When people look at a deck, what is the first thing they see? It’s certainly not the footings, or even the deck boards for that matter. Odds are it’s the railing that catches their eye before anything else. So, why is it that railings are so often an afterthought?
Last year, Trex hosted a series of focus groups that confirmed most homeowners don’t think about railing selection until very late in the deck building process. By this point, clients are likely to be mentally spent from decision making, and their budgets similarly depleted, leaving little energy or financial resources to put toward this critically important and highly visual aspect of their outdoor living space.
As contractors, we are partially to blame for this oversight and at risk of losing out on a viable—and valuable—selling opportunity. Railings provide the decorative frame to a client’s backyard masterpiece, making them an aspect where clients may be more likely to splurge—but only if selections are made before they’ve allocated their budget elsewhere. Additionally, as the first thing neighbors and visitors are likely to notice about an outdoor space, railings have the power to translate into lucrative referrals.
For the best overall results—both for your clients and your business—railing selections should be addressed early in the design process. Ideally, decking and railing decisions should be made simultaneously, as a purposeful pairing.
Research has shown that when homeowners see railings next to deck boards, it opens their eyes to combinations they may not have otherwise considered. This can, of course, be complicated considering the number of railing options available to today’s homeowners. Between aluminum, cable, glass, wrought iron, composite and wood, the offerings are vast and, quite honestly, overwhelming. As a TrexPro, my clients have access to more than 1,200 different decking and railing pairings. While it’s great to be able to offer choices, that’s simply too many for most homeowners to consider, or even to comprehend.
As contractors, it’s our job to streamline the decision-making process for our clients. The design team at Trex recently shared with us a helpful formula for simplifying the railing selection process based on three strategic approaches. Coined the “three C’s,” these pairing techniques focus on coordinating, contrasting or customizing railing selections according to a client’s preferences, level of design confidence and the setting of their outdoor space.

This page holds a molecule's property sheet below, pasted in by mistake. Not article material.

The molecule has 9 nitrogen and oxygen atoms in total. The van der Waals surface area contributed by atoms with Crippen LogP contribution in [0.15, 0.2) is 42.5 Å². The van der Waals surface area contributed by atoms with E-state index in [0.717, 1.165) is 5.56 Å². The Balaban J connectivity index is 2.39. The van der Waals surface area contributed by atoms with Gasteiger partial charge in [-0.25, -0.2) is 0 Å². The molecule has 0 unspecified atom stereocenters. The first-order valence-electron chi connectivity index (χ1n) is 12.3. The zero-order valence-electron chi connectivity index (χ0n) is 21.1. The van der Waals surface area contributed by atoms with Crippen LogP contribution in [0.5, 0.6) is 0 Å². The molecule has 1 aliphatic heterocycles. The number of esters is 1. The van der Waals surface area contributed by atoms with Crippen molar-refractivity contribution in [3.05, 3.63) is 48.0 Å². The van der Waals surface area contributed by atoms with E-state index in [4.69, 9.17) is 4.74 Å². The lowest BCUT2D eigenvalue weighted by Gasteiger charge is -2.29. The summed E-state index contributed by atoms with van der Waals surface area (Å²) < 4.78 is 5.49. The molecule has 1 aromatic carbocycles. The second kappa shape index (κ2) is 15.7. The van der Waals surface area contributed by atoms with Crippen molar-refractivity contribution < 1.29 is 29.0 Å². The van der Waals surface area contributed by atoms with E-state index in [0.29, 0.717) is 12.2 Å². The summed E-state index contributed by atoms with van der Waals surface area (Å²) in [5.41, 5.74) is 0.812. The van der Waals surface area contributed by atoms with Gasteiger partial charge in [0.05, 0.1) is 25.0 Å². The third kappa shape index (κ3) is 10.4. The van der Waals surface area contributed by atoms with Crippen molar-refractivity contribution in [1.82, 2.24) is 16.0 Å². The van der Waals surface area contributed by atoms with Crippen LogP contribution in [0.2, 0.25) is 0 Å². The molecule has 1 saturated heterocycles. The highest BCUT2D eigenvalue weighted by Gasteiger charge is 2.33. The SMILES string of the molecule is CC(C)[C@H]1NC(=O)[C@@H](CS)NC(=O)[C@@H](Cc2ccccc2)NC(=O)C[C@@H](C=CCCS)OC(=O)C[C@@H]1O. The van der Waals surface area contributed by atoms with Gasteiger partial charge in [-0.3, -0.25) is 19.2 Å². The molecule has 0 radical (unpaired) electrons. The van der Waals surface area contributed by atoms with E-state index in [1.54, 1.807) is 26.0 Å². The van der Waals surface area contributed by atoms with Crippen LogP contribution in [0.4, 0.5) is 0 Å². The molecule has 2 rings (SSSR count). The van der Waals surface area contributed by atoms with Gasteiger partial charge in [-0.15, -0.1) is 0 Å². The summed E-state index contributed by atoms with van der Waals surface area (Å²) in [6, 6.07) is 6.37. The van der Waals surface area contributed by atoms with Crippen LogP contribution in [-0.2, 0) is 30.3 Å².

You can never go wrong by selecting railing in the same shade as your decking (e.g., dark brown railing for a dark brown deck, or light gray railing to complement light gray boards, etc.). This creates a cozy, well-coordinated look and is a great approach for risk-averse homeowners.
If you have trouble finding a perfect match for the decking—or if you’re working with a homeowner that is open to trying something different—consider proposing a contrasting railing color, such as black or white. Both are classic options that complement virtually any outdoor setting.
Classic white looks crisp against deep brown deck boards and is ideal for highlighting a deck’s design and features. Alternately, if you are working with lighter colored decking, you can achieve a contrasted look with darker railing. Dark colors give a deck a modern look and feel. They’re also a good choice for clients looking to showcase their home’s natural surroundings, since dark railings tend to visually blend into the background.
Customize (Change It Up)
For design-savvy homeowners looking for something distinctive, let the creative juices flow and go for a completely customized look that reflects their personal tastes. Don’t be afraid to mix colors and materials. For example, suggest combining dark aluminum railing and balusters with white composite posts to create a dramatic look that delivers a sophisticated mixture of texture and color.
As professional deck builders, it’s impossible to educate our clients about every single railing option available to them—but we can make the selection process easier by giving our clients some direction and parameters within which to work. Start with your local dealer and ask what color combinations they have in stock, then offer those pre-coordinated looks to your clients. A little guidance can go a long way and pay off not only in greater client satisfaction but in higher-margin projects. I’d call that a perfect pairing.